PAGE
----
In Windows Mobile 6 we added the ability to encrypt the storage card of a Windows Mobile device as well as wipe it remotely.
The encryption can either be enabled by the user or enforced through an Exchange 2007 policy.
The encryption of the storage card uses AES 128.
So let me explain more…
Storage Card Encryption
Firstly the encryption does tie the Storage card to the device. The encryption is tied to a unique ID created upon Hard Reset of the device. You cannot move the encrypted card to another device without first decrypting the card.
When the card is encrypted a key is placed on the device itself and the data on the card is encrypted.
This is important as many existing solutions (particularly on other platforms) store the key and data in the same place… so if you have the device you have everything you need to decrypt the data (all you need is time )
Storage Card Remote Wipe
Now if you do initiate a remote wipe what happens is that the card is erased and the key removed from the device.
This gets over two major concerns/hurdles.
1) What if someone pulls the storage card quickly from the device stopping it being erased. Well it doesn’t matter as the key is removed.
2) What happens if the storage card has the HW write lock disable enabled.. well again the key from the device is removed so the data is useless.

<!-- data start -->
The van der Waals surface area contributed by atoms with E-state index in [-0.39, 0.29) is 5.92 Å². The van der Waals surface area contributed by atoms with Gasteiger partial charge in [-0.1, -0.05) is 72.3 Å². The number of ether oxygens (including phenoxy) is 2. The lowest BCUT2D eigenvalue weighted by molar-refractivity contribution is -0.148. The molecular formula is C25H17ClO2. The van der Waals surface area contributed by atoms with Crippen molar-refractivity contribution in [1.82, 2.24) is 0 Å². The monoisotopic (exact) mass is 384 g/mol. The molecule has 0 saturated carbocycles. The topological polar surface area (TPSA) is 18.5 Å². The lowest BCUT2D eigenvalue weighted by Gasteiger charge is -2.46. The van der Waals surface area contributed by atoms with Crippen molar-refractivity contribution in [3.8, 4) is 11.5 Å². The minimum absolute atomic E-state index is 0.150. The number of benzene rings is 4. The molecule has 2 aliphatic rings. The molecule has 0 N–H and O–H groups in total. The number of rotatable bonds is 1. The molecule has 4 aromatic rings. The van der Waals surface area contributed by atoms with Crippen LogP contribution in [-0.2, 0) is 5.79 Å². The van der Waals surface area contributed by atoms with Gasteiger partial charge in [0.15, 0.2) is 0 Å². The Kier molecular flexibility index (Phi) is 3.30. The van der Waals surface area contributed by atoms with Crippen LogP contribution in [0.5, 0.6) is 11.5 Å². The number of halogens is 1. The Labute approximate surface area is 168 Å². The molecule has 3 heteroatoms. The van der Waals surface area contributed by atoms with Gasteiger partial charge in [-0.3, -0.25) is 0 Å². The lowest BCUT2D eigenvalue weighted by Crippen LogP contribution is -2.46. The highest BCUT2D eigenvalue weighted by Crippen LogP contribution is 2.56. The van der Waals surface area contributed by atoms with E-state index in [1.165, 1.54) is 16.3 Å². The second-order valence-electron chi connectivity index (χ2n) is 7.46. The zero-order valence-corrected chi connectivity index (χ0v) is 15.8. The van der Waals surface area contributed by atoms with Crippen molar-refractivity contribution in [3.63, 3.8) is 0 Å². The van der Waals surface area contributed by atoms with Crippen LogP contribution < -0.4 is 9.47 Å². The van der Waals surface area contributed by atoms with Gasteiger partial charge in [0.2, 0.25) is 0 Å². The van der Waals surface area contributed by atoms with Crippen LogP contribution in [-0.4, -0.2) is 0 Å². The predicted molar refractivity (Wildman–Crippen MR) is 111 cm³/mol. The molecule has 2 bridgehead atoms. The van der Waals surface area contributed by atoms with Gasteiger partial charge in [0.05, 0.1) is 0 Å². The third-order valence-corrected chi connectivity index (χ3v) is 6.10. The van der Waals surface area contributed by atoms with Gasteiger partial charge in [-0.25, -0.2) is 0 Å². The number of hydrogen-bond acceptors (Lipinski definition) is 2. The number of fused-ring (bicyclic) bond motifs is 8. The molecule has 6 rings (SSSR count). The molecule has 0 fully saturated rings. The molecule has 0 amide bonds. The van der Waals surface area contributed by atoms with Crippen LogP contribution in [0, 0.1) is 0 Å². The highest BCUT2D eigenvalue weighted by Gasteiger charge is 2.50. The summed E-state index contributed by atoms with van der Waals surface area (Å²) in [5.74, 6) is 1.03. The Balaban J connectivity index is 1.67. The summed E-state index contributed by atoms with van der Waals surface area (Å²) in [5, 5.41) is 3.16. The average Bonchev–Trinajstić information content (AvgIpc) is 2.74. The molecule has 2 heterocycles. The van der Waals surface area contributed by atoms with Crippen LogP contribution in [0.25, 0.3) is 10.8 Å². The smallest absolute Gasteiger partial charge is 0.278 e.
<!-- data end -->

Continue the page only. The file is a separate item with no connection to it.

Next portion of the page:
How many times do you overwrite the data on the Storage card?
One question I sometimes get from security teams is how many times we overwrite the data. This is mainly a confusion from PC Hard Drive encryption. There is no need for multiple writes of data on flash drives. The need for multiple writes on hard disks is due to the fact that traditional hard disk heads can skip, and thus jump over sectors, and not wipe them…so multiple overwrites can ensure each sector is hit.
Why don’t you encrypt the device?
The #1 followup question I always get is why we don’t encrypt the data on the device itself…
Well once the mobile device is accessed via the device-lock or power-on password, all the data on the device is accessible to the user whether it is encrypted at rest or not.
The weakest link is the SD card external memory which, if not encrypted, can be accessed by any device or computer that can read SD cards.
By encrypting the SD card, the weak link is made strong and the data on that card can only be accessed by the paired device after the device-lock PIN or password has been correctly entered.